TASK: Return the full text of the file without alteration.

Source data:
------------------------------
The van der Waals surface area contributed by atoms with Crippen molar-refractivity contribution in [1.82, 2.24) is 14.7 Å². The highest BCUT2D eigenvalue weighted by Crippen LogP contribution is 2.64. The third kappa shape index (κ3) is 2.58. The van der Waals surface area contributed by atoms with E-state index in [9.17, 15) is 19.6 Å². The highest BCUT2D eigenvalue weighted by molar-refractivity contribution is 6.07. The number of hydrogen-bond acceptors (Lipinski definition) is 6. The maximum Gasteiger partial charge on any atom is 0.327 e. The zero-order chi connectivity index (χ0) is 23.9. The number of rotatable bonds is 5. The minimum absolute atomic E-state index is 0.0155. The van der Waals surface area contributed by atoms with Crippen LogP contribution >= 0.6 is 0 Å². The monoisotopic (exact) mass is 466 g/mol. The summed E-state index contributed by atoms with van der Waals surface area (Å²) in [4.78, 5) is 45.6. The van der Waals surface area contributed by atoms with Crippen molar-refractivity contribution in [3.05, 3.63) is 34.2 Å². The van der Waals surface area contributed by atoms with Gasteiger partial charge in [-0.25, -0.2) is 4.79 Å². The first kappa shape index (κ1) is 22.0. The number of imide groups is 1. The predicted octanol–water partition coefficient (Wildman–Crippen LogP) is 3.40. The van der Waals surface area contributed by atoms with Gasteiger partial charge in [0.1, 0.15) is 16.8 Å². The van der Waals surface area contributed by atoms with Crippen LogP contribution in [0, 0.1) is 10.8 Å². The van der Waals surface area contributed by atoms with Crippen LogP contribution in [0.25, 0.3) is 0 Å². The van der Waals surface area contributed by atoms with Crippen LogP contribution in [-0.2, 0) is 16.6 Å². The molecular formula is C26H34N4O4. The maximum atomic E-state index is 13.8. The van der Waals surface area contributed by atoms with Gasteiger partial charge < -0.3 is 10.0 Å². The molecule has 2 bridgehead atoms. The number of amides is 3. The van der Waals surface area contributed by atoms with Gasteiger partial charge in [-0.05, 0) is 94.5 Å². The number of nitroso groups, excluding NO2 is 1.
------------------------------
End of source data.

The van der Waals surface area contributed by atoms with Crippen molar-refractivity contribution in [1.82, 2.24) is 14.7 Å². The highest BCUT2D eigenvalue weighted by Crippen LogP contribution is 2.64. The third kappa shape index (κ3) is 2.58. The van der Waals surface area contributed by atoms with E-state index in [9.17, 15) is 19.6 Å². The highest BCUT2D eigenvalue weighted by molar-refractivity contribution is 6.07. The number of hydrogen-bond acceptors (Lipinski definition) is 6. The maximum Gasteiger partial charge on any atom is 0.327 e. The zero-order chi connectivity index (χ0) is 23.9. The number of rotatable bonds is 5. The minimum absolute atomic E-state index is 0.0155. The van der Waals surface area contributed by atoms with Crippen LogP contribution >= 0.6 is 0 Å². The monoisotopic (exact) mass is 466 g/mol. The summed E-state index contributed by atoms with van der Waals surface area (Å²) in [4.78, 5) is 45.6. The van der Waals surface area contributed by atoms with Crippen molar-refractivity contribution in [3.05, 3.63) is 34.2 Å². The van der Waals surface area contributed by atoms with Gasteiger partial charge in [-0.25, -0.2) is 4.79 Å². The first kappa shape index (κ1) is 22.0. The number of imide groups is 1. The predicted octanol–water partition coefficient (Wildman–Crippen LogP) is 3.40. The van der Waals surface area contributed by atoms with Gasteiger partial charge in [0.1, 0.15) is 16.8 Å². The van der Waals surface area contributed by atoms with Crippen LogP contribution in [0, 0.1) is 10.8 Å². The van der Waals surface area contributed by atoms with Crippen LogP contribution in [0.25, 0.3) is 0 Å². The van der Waals surface area contributed by atoms with Crippen LogP contribution in [-0.2, 0) is 16.6 Å². The molecular formula is C26H34N4O4. The maximum atomic E-state index is 13.8. The van der Waals surface area contributed by atoms with Gasteiger partial charge < -0.3 is 10.0 Å². The molecule has 2 bridgehead atoms. The number of amides is 3. The van der Waals surface area contributed by atoms with Gasteiger partial charge in [-0.05, 0) is 94.5 Å². The number of nitroso groups, excluding NO2 is 1.